Portia Mamonyowe Motsoeneng, Anita Beutel, Theresa Burgess, Niri Naidoo, Annemie Stewart, Delva Shamley
Objectives: The aim of this study was to assess current South African upper limb rehabilitation service provision, and perspectives of these from health professionals and breast cancer survivors.
Methods: A sequential explanatory mixed-methods design informed this study. Service provision was evaluated via an online survey questionnaire completed by health practitioners working in public and private breast cancer units. Focus groups were conducted with both public health practitioners providing the services and breast cancer survivors accessing the services.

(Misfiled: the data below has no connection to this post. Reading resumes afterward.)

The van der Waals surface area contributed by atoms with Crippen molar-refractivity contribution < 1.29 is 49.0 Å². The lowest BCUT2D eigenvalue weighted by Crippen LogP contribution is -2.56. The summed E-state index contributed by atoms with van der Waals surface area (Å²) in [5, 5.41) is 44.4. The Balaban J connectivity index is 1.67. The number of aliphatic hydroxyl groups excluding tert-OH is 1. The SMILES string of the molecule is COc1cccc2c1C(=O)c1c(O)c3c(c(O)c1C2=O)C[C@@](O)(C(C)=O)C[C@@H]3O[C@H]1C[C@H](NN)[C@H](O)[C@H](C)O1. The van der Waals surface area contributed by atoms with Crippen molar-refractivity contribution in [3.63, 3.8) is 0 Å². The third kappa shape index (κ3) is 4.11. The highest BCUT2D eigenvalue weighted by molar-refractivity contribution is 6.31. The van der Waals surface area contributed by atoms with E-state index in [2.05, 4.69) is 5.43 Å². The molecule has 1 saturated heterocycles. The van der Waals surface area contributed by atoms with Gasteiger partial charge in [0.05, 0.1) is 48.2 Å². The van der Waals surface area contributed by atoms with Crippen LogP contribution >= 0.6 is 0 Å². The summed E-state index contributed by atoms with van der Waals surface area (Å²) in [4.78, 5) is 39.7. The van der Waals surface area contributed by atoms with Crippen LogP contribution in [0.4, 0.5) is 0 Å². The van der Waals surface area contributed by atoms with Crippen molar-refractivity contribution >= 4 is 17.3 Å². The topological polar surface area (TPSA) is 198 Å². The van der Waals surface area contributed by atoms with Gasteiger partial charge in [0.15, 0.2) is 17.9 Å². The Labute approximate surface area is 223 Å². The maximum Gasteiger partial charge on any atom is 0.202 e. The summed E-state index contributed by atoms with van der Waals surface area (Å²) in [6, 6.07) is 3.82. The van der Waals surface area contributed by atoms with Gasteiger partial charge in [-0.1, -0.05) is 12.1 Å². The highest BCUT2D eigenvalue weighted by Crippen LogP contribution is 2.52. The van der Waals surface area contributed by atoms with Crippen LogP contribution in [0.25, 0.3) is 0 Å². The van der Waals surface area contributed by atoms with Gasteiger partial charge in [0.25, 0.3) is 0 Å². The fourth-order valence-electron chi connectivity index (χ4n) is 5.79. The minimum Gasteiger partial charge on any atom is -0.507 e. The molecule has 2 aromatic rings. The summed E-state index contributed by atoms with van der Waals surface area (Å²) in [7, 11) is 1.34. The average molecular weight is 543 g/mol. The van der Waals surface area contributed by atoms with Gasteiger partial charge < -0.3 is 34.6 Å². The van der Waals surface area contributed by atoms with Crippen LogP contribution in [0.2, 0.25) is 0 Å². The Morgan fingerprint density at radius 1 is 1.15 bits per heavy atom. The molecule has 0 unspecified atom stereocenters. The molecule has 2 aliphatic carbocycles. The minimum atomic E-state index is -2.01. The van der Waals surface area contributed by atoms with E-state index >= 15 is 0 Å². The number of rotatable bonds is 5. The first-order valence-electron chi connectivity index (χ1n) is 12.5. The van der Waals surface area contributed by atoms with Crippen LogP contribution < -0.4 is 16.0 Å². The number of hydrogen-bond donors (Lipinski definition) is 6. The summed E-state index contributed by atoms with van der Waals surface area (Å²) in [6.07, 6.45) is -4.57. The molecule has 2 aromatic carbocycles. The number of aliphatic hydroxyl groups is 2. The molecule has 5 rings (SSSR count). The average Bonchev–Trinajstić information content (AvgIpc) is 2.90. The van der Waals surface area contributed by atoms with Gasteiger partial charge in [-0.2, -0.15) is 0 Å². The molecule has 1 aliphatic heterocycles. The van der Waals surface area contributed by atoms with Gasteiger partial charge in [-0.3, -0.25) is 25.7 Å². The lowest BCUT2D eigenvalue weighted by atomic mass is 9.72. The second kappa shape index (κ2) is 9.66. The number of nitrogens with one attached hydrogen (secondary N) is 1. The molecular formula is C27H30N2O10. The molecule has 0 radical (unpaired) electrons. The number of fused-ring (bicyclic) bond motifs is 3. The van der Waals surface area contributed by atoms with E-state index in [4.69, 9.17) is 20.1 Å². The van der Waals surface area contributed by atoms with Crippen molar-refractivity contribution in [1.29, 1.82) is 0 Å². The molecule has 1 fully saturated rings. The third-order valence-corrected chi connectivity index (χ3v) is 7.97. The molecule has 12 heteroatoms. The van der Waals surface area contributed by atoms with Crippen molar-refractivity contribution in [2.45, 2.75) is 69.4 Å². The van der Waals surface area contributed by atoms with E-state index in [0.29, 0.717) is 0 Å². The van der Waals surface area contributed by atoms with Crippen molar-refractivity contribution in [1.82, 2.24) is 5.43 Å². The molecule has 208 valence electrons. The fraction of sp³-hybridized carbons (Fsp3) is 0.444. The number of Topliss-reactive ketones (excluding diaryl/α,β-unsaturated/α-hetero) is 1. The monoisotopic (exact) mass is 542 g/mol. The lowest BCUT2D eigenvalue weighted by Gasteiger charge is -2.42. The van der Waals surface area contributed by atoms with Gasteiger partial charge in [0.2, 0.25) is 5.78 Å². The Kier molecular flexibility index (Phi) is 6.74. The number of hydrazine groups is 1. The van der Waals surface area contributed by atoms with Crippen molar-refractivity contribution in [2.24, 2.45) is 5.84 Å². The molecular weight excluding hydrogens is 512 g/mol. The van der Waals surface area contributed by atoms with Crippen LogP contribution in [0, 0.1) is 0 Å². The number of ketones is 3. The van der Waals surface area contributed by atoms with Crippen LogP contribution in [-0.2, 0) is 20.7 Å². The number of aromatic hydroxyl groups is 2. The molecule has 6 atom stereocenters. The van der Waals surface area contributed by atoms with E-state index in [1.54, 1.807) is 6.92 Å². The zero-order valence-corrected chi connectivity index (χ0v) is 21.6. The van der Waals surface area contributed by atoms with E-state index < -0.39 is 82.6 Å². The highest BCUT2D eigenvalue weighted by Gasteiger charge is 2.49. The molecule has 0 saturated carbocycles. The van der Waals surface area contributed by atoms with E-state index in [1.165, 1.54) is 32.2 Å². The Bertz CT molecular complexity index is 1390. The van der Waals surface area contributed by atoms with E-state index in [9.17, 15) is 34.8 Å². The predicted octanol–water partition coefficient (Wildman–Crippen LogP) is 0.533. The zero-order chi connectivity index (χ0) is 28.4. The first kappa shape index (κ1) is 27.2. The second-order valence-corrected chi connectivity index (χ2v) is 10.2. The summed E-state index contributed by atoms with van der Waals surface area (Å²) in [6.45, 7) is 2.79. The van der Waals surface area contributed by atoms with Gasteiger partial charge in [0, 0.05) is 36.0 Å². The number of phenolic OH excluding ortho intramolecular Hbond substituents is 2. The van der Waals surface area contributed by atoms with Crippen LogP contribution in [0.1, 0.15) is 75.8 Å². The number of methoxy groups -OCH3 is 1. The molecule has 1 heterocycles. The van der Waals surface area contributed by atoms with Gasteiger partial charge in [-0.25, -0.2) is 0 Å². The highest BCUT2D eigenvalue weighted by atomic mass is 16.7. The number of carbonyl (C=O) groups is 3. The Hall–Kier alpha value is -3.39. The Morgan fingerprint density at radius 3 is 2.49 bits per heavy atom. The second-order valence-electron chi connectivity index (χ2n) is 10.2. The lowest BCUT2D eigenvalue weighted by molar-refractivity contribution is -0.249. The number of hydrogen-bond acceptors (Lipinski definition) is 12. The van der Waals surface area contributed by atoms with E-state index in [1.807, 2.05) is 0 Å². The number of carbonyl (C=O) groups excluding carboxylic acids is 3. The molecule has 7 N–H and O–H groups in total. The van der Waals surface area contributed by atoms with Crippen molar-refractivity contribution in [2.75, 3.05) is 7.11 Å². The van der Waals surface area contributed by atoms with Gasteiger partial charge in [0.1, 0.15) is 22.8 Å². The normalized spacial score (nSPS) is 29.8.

Results: This study has revealed a dearth of rehabilitation services for breast cancer survivors in the public health sector of South Africa. Data reveal an overstretched, understaffed and poorly trained public health sector, unable to deliver adequate upper limb services to breast cancer survivors. Focus group data suggests that this is due to financial austerity rather than poor recognition of the need. Limited patient education is driving poor upper limb outcomes and barriers to change in exercise behaviour.
Conclusion: Current South African upper limb rehabilitation services do not cater for the needs of breast cancer survivors, leading to poor health outcomes.
Clinical Implication: This study highlights the importance of early education and exercise intervention pre and post breast cancer treatment to limit the development of breast cancer related upper limb pain and disorders.